In a distress call made on micro-blogging site Twitter, NBSZ said its blood bank had been severely depleted following the violence of August 1 — which broke out a day after Zimbabwe had just concluded its historic national elections to choose a new president, Parliament and local authority representatives.
“Following the political disturbances of last week, blood bank stock levels were negatively affected. We call upon on all those who are healthy to visit our clinics to donate blood.
“Those who are due for their next donation please visit any of our clinics near you before you break or travel for the Heroes’ Holidays,” it said.
Health minister David Parirenyatwa also told the Daily News on Sunday yesterday that the government was working around the clock to ensure that there were adequate stocks of blood in the country.
“I am aware there is a gap and we are urging NBSZ to do what they can to mobilise the community to help and donate blood. It is also incumbent upon everyone to do the same,” he said.
The historic July 30 elections were the first since 1980 to be held in the country without former president Robert Mugabe’s participation — whose 37-year iron-fisted rule was stunningly ended by a military operation which triggered events that ended with his resignation in November last year.
The elections also marked the first time that the main opposition MDC was not represented by its founding leader Morgan Tsvangirai, who lost his brave battle with cancer of the colon on Valentine’s Day this year.
But the peaceful campaigns and a camaraderie spirit that had characterised the run-up to the elections were sullied in the aftermath of the elections when deadly violence broke out in Harare’s central business district (CBD), following a clash between opposition supporters and security agents.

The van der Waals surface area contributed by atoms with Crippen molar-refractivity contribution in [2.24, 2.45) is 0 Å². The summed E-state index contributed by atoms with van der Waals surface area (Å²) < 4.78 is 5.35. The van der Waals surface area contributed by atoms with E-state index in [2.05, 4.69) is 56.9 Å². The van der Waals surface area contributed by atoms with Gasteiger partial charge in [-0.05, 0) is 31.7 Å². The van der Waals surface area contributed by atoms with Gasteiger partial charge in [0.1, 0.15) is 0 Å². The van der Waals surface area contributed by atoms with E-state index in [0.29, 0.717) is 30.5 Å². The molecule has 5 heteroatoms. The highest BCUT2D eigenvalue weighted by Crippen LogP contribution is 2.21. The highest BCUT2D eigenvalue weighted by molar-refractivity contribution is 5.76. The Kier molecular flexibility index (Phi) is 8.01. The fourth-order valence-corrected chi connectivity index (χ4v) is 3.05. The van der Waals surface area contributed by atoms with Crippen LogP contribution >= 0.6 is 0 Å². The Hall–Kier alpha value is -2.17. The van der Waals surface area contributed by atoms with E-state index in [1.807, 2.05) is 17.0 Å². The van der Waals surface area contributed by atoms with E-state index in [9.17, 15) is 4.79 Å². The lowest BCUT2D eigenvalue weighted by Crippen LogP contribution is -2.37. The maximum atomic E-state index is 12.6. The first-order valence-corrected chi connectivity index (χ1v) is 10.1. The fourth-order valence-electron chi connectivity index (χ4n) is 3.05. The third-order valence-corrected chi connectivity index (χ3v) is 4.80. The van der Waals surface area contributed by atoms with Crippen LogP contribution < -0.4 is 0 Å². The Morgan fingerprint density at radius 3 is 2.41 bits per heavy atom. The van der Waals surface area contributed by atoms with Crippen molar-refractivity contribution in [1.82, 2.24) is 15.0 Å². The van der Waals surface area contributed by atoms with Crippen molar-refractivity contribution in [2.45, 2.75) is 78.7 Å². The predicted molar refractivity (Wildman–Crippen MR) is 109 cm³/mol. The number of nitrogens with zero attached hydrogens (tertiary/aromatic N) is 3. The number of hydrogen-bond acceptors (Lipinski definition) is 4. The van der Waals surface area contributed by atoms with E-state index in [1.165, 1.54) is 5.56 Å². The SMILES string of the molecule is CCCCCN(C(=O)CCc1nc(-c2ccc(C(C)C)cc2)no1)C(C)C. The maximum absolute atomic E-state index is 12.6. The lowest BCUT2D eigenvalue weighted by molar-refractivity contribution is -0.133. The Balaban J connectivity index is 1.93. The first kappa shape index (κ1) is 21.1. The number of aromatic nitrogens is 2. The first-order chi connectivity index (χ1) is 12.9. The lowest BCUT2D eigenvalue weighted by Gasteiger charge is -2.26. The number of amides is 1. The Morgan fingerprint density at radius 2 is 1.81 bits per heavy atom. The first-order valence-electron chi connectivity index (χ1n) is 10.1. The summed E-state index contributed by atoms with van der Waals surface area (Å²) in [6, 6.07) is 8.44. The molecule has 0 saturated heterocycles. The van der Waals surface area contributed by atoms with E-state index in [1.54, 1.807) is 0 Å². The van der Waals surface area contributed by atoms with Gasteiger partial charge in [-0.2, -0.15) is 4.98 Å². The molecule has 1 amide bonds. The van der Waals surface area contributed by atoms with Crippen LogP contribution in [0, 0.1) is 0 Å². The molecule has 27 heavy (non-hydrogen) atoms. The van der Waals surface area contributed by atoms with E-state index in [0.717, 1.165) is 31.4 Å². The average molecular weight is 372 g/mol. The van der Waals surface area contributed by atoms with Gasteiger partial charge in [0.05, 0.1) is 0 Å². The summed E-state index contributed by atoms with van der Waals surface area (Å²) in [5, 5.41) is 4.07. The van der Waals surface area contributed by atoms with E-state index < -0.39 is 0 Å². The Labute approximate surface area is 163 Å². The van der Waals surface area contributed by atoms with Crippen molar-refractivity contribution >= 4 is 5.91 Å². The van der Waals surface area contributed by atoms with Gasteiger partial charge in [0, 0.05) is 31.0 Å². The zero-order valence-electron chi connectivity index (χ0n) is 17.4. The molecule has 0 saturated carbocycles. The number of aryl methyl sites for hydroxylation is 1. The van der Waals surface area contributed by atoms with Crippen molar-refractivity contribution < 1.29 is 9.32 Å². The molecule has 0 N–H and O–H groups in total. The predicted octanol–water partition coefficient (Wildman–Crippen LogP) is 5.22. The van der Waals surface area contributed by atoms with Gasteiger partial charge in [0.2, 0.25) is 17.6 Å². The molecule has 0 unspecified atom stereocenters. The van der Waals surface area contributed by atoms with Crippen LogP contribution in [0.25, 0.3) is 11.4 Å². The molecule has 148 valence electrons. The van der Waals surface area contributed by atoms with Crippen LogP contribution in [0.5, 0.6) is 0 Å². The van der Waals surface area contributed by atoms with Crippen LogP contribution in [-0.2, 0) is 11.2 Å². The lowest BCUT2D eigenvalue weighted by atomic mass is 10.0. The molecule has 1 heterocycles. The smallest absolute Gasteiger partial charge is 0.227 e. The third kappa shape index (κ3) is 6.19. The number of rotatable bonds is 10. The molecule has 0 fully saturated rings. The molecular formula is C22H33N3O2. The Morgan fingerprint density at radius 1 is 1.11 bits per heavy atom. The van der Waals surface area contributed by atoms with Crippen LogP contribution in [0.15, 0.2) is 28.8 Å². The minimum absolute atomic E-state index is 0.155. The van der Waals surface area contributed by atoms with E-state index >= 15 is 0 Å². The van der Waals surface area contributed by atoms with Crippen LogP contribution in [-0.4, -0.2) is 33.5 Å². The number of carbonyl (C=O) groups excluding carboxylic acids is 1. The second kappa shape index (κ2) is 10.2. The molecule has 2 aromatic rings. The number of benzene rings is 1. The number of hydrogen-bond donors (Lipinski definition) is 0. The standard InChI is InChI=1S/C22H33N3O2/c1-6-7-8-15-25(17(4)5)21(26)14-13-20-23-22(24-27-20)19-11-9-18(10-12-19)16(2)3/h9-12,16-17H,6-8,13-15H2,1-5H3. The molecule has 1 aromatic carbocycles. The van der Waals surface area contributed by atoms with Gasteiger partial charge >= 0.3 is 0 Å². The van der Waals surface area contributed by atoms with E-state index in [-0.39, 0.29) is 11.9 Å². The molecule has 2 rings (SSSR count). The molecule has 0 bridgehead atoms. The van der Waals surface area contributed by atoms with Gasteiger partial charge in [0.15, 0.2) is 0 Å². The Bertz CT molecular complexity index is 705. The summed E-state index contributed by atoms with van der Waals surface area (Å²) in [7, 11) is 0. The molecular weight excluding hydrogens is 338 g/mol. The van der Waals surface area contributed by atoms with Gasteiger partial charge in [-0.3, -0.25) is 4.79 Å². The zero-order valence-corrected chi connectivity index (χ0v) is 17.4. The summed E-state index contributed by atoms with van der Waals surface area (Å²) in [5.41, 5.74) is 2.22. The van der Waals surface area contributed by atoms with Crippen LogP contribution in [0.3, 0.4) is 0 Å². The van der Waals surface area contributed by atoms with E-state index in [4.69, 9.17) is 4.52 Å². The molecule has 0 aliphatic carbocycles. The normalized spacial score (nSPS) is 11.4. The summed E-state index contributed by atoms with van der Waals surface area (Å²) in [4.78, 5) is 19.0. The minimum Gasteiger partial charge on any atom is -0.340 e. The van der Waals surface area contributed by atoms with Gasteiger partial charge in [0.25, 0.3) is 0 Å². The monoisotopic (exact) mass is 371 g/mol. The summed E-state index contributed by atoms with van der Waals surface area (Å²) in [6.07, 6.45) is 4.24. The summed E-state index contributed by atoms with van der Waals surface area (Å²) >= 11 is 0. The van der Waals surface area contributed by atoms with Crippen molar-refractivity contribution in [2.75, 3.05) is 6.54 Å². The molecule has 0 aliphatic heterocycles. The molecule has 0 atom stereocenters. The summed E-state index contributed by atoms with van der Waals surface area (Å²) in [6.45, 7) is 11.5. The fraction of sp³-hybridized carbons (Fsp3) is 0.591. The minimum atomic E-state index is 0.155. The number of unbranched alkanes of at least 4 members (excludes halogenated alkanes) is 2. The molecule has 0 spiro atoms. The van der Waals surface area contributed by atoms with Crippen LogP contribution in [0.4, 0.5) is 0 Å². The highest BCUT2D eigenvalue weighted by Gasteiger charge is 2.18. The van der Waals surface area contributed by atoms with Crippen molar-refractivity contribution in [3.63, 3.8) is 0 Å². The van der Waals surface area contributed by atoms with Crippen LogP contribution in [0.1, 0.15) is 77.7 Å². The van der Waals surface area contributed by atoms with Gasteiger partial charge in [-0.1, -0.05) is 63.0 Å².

At least six people subsequently died when the army, which had apparently been called in to assist in managing the situation, used live ammunition to break the ugly protests.
Health experts said yesterday that the depleted blood stocks had left pregnant women and the vulnerable at risk, as the demand was outstripping supply.
On July 1 this year, the government scrapped user fees to enable vulnerable and disadvantaged groups to access blood.
But the permanent secretary for the ministry of Health, Gerald Gwinji, told the Daily News on Sunday, that the current depleted blood levels should not be seen as a crisis.
“There are times when blood collections and reserves are depleted and extra campaigns have to be taken in that event. While we are under increased demand at the moment, we have not run out of blood.
“The strategic response form NBSZ has been to mount a campaign and increase the target of blood collections,” he said. Daily News.